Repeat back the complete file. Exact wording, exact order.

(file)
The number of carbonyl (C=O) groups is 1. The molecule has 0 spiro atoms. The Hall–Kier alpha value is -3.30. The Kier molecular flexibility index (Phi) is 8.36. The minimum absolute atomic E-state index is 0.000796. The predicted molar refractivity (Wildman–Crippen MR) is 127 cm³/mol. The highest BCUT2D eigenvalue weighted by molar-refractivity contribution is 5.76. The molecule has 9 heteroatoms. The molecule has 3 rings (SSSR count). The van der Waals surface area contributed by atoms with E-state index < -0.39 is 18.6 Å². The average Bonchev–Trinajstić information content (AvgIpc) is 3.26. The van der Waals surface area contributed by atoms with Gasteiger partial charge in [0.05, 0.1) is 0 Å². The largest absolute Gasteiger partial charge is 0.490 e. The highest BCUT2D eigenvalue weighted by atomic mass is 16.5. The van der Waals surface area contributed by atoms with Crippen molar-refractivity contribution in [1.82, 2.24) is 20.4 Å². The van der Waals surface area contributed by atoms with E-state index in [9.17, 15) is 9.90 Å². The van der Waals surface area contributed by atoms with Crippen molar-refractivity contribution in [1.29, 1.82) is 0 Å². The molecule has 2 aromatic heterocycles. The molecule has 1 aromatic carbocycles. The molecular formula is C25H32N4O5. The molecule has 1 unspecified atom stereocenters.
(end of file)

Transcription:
The number of carbonyl (C=O) groups is 1. The molecule has 0 spiro atoms. The Hall–Kier alpha value is -3.30. The Kier molecular flexibility index (Phi) is 8.36. The minimum absolute atomic E-state index is 0.000796. The predicted molar refractivity (Wildman–Crippen MR) is 127 cm³/mol. The highest BCUT2D eigenvalue weighted by molar-refractivity contribution is 5.76. The molecule has 9 heteroatoms. The molecule has 3 rings (SSSR count). The van der Waals surface area contributed by atoms with E-state index < -0.39 is 18.6 Å². The average Bonchev–Trinajstić information content (AvgIpc) is 3.26. The van der Waals surface area contributed by atoms with Gasteiger partial charge in [0.05, 0.1) is 0 Å². The largest absolute Gasteiger partial charge is 0.490 e. The highest BCUT2D eigenvalue weighted by atomic mass is 16.5. The van der Waals surface area contributed by atoms with Crippen molar-refractivity contribution in [1.82, 2.24) is 20.4 Å². The van der Waals surface area contributed by atoms with E-state index in [9.17, 15) is 9.90 Å². The van der Waals surface area contributed by atoms with Crippen molar-refractivity contribution in [1.29, 1.82) is 0 Å². The molecule has 2 aromatic heterocycles. The molecule has 1 aromatic carbocycles. The molecular formula is C25H32N4O5. The molecule has 1 unspecified atom stereocenters.